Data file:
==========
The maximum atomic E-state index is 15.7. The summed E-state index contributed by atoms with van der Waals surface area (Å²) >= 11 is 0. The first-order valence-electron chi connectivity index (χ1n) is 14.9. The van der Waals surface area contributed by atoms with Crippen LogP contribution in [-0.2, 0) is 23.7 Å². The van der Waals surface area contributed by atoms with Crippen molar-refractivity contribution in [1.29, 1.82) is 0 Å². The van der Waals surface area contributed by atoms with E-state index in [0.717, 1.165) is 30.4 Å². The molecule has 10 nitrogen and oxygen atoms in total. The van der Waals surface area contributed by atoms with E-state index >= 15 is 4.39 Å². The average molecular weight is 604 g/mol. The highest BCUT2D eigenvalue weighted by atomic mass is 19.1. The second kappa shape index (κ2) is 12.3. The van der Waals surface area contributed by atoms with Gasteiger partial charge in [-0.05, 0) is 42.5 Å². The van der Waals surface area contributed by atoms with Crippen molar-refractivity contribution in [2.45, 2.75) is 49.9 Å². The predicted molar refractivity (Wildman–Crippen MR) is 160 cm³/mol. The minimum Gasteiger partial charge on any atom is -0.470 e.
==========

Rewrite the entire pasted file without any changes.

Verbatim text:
The maximum atomic E-state index is 15.7. The summed E-state index contributed by atoms with van der Waals surface area (Å²) >= 11 is 0. The first-order valence-electron chi connectivity index (χ1n) is 14.9. The van der Waals surface area contributed by atoms with Crippen LogP contribution in [-0.2, 0) is 23.7 Å². The van der Waals surface area contributed by atoms with Crippen molar-refractivity contribution in [1.29, 1.82) is 0 Å². The van der Waals surface area contributed by atoms with E-state index in [0.717, 1.165) is 30.4 Å². The molecule has 10 nitrogen and oxygen atoms in total. The van der Waals surface area contributed by atoms with E-state index >= 15 is 4.39 Å². The average molecular weight is 604 g/mol. The highest BCUT2D eigenvalue weighted by atomic mass is 19.1. The second kappa shape index (κ2) is 12.3. The van der Waals surface area contributed by atoms with Gasteiger partial charge in [-0.05, 0) is 42.5 Å². The van der Waals surface area contributed by atoms with Crippen molar-refractivity contribution in [2.45, 2.75) is 49.9 Å². The predicted molar refractivity (Wildman–Crippen MR) is 160 cm³/mol. The minimum Gasteiger partial charge on any atom is -0.470 e.